NEWLY-DEVELOPED FISHERIES CATCH DOCUMENTATION SYSTEM SET TO IMPROVE PH’S SUSTAINABLE RESOURCE MANAGEMENT
The Philippine government’s fight against illegal, unreported, and unregulated fishing (IUUF) and sustainable management of the country’s waters will soon become more effective with the newly-developed electronic catch documentation and traceability (e-CDT) system.
A partnership project of the Department of Agriculture-Bureau of Fisheries and Aquatic Resources, the USAID Oceans and Fisheries Partnership (USAID Oceans) and the Southeast Asian Fisheries Development Center (SEAFDEC), the e-CDT system will document key information about harvest, processing and transportation of fisheries products to enable traceability from harvest and point of origin to its destination – a process that eliminates the chances of IUU fishing and illegally–caught fish from entering the market.
“I also understand that this five-year learning, experimenting and piloting and the good lessons that we have achieved with the USAID here, nurturing this project with us and with BFAR having been deeply engaged, having been deeply involved by now, it’s all here in our hearts and minds, and it is now time to institutionalize these learnings, these experiences,” Agriculture Secretary William Dar said.
Secretary Dar, whose Eight Paradigms for the New Thinking of Agriculture has become the guidance for agri-fishery programs, added that this new learning and approach is very significant in terms of increasing productivity and at the same time, sustaining ecosystems in various areas.
While eCDTS is potentially eyed to curb and eliminate IUUF in the country, its wide-ranging use particularly as a tool in sustainably managing the Philippines’ vast marine and fisheries resources is anticipated. With the establishment of Fisheries Management Areas (FMA), DA-BFAR sets its sight on scaling up the implementation of eCDTS from the project’s pilot site in General Santos City, adopting most of its components while tailor-fitting the system to the area’s fisheries profile. Data is keyed into the system and processed into information that can be used to establish management measures not only for fisheries conservation but also for increasing production.
eCDTS PROJECT CLOSEOUT
Five years since the project took off, the USAID Oceans partnership is nearly ending. In a two-day event on February 4 and 5, which took place both at the DA-BFAR MCS Station and Fishing Technology Laboratory in Navotas City, which houses the eCDT databases and Sequoia Hotel in Quezon City where the formal program closeout is held, USAID Oceans turns over the program initiatives to the Philippines to carry forward.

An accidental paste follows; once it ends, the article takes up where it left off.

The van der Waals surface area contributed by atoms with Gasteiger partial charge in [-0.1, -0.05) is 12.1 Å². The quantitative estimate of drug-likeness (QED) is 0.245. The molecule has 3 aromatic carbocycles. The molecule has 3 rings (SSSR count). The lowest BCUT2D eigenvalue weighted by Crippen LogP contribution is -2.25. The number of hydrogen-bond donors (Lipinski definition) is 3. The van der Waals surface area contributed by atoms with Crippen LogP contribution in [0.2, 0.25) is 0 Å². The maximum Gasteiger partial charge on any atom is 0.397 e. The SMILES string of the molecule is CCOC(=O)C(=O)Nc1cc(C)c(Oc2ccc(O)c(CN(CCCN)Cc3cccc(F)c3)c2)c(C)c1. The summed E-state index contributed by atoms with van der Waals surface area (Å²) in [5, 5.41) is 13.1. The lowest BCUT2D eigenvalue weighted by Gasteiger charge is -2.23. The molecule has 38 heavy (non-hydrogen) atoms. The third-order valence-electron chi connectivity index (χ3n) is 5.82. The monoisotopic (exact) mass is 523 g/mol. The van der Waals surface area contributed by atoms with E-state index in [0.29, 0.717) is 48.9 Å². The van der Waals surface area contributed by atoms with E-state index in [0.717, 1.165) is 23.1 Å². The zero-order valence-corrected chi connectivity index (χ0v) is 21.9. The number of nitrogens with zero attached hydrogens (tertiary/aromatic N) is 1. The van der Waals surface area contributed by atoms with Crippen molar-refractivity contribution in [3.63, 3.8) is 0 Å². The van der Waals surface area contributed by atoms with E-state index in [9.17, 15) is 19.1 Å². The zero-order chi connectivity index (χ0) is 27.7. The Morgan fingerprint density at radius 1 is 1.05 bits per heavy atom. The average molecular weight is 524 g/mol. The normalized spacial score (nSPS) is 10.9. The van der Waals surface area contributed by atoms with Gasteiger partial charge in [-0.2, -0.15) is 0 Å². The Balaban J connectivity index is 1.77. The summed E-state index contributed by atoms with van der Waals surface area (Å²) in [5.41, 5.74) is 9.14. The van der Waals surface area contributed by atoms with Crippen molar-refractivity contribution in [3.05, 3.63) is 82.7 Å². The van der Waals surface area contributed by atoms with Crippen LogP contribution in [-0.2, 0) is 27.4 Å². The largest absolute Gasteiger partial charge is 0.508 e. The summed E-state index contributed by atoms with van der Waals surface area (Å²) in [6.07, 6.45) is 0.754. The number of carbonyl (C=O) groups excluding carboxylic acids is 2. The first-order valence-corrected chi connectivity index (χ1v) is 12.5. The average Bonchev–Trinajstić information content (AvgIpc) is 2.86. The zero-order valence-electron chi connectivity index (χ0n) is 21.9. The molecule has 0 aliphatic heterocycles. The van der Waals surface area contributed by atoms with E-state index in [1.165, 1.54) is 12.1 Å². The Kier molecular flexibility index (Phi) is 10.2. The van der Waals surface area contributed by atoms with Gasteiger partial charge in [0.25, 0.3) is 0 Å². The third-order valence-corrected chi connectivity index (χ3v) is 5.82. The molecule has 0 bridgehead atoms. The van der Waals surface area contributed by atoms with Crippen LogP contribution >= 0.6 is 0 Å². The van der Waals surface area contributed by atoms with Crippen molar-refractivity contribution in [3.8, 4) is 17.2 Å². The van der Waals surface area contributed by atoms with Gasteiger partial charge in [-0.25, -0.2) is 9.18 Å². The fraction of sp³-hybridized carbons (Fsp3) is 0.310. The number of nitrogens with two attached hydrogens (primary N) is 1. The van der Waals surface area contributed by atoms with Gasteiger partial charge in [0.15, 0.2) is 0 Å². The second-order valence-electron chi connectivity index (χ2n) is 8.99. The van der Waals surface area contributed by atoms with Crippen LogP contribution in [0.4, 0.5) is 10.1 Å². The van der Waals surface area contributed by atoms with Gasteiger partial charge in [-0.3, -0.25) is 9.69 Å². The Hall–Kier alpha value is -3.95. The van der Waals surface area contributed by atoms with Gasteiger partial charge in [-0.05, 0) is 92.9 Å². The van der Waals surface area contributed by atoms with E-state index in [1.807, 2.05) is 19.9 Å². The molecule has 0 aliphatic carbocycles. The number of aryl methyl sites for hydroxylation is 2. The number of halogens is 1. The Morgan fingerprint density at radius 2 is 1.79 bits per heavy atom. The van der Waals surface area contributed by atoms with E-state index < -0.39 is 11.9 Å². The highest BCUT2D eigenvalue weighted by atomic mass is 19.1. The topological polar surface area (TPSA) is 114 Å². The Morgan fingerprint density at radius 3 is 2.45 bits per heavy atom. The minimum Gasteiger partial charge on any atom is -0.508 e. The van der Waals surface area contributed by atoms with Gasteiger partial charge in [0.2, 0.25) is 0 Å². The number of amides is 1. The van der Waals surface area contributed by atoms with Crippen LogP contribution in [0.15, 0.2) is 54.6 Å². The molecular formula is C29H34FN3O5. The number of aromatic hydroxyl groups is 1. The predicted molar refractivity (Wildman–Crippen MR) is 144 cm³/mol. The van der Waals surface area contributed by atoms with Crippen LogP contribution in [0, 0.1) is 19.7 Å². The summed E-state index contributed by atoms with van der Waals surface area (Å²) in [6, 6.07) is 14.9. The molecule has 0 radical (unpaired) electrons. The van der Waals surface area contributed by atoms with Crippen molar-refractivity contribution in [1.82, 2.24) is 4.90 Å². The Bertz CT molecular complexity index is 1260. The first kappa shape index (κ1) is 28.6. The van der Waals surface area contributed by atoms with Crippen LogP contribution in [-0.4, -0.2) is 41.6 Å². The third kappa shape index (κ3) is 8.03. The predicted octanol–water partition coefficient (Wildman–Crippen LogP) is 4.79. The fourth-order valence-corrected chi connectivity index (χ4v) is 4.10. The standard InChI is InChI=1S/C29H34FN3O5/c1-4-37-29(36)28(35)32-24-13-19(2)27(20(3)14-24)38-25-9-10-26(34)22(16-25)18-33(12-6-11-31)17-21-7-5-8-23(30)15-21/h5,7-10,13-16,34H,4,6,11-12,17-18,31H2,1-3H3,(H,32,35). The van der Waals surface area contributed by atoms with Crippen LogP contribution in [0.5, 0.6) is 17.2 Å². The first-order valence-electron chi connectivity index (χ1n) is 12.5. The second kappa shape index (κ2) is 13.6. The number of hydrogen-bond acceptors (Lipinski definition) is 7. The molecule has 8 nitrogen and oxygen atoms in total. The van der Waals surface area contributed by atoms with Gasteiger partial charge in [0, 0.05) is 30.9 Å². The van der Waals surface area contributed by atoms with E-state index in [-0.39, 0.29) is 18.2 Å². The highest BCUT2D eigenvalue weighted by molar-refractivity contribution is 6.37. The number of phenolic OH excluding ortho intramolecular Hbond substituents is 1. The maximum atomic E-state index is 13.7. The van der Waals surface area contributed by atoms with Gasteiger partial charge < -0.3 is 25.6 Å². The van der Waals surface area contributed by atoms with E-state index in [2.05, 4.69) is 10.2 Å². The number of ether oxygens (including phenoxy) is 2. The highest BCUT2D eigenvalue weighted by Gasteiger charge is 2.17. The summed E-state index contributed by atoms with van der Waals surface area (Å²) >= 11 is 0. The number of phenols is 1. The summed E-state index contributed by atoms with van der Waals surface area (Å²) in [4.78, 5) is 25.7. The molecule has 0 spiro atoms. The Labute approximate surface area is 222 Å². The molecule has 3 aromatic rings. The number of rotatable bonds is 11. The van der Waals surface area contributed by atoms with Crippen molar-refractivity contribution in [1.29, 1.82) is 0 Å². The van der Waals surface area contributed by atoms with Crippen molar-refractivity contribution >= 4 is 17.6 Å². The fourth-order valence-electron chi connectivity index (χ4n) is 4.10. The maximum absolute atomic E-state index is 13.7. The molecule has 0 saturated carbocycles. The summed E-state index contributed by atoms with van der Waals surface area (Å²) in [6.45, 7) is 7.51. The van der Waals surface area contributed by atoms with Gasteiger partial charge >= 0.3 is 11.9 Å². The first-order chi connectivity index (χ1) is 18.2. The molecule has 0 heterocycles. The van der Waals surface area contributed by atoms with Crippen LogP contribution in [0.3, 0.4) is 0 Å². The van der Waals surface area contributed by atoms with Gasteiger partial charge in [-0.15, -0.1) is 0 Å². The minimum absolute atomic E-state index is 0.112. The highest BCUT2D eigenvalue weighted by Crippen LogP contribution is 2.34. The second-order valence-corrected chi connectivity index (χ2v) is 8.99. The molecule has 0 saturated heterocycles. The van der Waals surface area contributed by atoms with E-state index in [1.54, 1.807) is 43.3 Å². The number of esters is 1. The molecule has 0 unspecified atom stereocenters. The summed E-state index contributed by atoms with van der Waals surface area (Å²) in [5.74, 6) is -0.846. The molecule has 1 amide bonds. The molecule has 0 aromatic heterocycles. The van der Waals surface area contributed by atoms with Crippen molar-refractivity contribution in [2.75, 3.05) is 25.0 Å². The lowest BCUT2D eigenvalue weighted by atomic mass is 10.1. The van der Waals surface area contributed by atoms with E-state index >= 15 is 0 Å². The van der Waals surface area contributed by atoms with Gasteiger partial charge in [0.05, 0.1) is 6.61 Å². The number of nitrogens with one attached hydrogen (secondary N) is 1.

“The closeout event marks the end of the USAID Oceans’ work in the Philippines and the transition of program initiatives and ongoing efforts to achieve shared objectives to our capable regional and local partners. This event is an opportunity for us to share lessons learned over the past five years related to improving sustainable management of fisheries, developing and implementing eCDT technologies, advancing human welfare and gender equity, and establishing strong partnerships to achieve a common goals,” said Mr. John Parks, USAID Oceans Chief of Party, during the closeout event.
The USAID Oceans Partnership, while inevitably concluding, sees a continued need to manage and conserve Southeast Asia’s fisheries through collecting and using data to guide management efforts.
“In addition to providing an integrated platform to visualize and access existing catch documentation and traceability systems, including BFAR’s national eCDT system, these centers will be foundational for analyzing eCDT data and using those data to guide sustainable fisheries management practices,” he said.
For the Philippine government’s part, Secretary Dar thanked the USAID Oceans and its local partners for spearheading the project. The Agriculture Chief also expresses confidence to BFAR to raise the country’s fisheries productivity.
“Everyone understands that the sector contributes 18% to 19% to the gross value added in agriculture which is such a very substantial contribution. With all these technologies, we can enlarge, scale up, and unlock the potential of this sector so that the 18% can become 25% to 30%,” he said.